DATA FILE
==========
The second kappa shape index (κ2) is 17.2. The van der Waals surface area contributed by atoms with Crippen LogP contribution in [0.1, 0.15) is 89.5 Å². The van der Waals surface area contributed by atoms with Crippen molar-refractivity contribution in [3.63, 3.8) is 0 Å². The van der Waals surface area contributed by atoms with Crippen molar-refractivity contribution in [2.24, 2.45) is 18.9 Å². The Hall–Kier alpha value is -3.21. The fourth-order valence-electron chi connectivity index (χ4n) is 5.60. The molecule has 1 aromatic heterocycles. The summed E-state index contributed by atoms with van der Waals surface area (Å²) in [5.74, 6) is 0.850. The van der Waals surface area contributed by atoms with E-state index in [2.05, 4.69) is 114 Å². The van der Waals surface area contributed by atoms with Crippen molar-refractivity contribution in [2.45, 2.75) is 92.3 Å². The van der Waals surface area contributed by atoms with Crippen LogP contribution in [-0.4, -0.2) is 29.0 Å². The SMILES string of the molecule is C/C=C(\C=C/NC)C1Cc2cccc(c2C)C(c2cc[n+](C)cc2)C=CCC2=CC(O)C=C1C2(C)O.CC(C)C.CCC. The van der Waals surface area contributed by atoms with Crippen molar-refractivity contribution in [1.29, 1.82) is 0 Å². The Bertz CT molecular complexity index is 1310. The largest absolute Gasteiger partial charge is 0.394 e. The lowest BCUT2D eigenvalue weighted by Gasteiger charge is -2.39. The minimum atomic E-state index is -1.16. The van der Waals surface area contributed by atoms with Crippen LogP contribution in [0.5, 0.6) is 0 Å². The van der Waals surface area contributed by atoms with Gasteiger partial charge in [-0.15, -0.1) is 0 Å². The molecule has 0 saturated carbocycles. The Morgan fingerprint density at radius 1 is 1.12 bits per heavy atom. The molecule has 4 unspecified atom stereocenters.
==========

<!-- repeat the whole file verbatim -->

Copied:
The second kappa shape index (κ2) is 17.2. The van der Waals surface area contributed by atoms with Crippen LogP contribution in [0.1, 0.15) is 89.5 Å². The van der Waals surface area contributed by atoms with Crippen molar-refractivity contribution in [3.63, 3.8) is 0 Å². The van der Waals surface area contributed by atoms with Crippen molar-refractivity contribution in [2.24, 2.45) is 18.9 Å². The Hall–Kier alpha value is -3.21. The fourth-order valence-electron chi connectivity index (χ4n) is 5.60. The molecule has 1 aromatic heterocycles. The summed E-state index contributed by atoms with van der Waals surface area (Å²) in [5.74, 6) is 0.850. The van der Waals surface area contributed by atoms with E-state index in [2.05, 4.69) is 114 Å². The van der Waals surface area contributed by atoms with Crippen molar-refractivity contribution in [2.45, 2.75) is 92.3 Å². The van der Waals surface area contributed by atoms with Crippen LogP contribution in [-0.4, -0.2) is 29.0 Å². The SMILES string of the molecule is C/C=C(\C=C/NC)C1Cc2cccc(c2C)C(c2cc[n+](C)cc2)C=CCC2=CC(O)C=C1C2(C)O.CC(C)C.CCC. The van der Waals surface area contributed by atoms with Crippen molar-refractivity contribution in [1.29, 1.82) is 0 Å². The Bertz CT molecular complexity index is 1310. The largest absolute Gasteiger partial charge is 0.394 e. The lowest BCUT2D eigenvalue weighted by Gasteiger charge is -2.39. The minimum atomic E-state index is -1.16. The van der Waals surface area contributed by atoms with Crippen LogP contribution in [0.5, 0.6) is 0 Å². The van der Waals surface area contributed by atoms with Gasteiger partial charge in [-0.15, -0.1) is 0 Å². The molecule has 0 saturated carbocycles. The Morgan fingerprint density at radius 1 is 1.12 bits per heavy atom. The molecule has 4 unspecified atom stereocenters.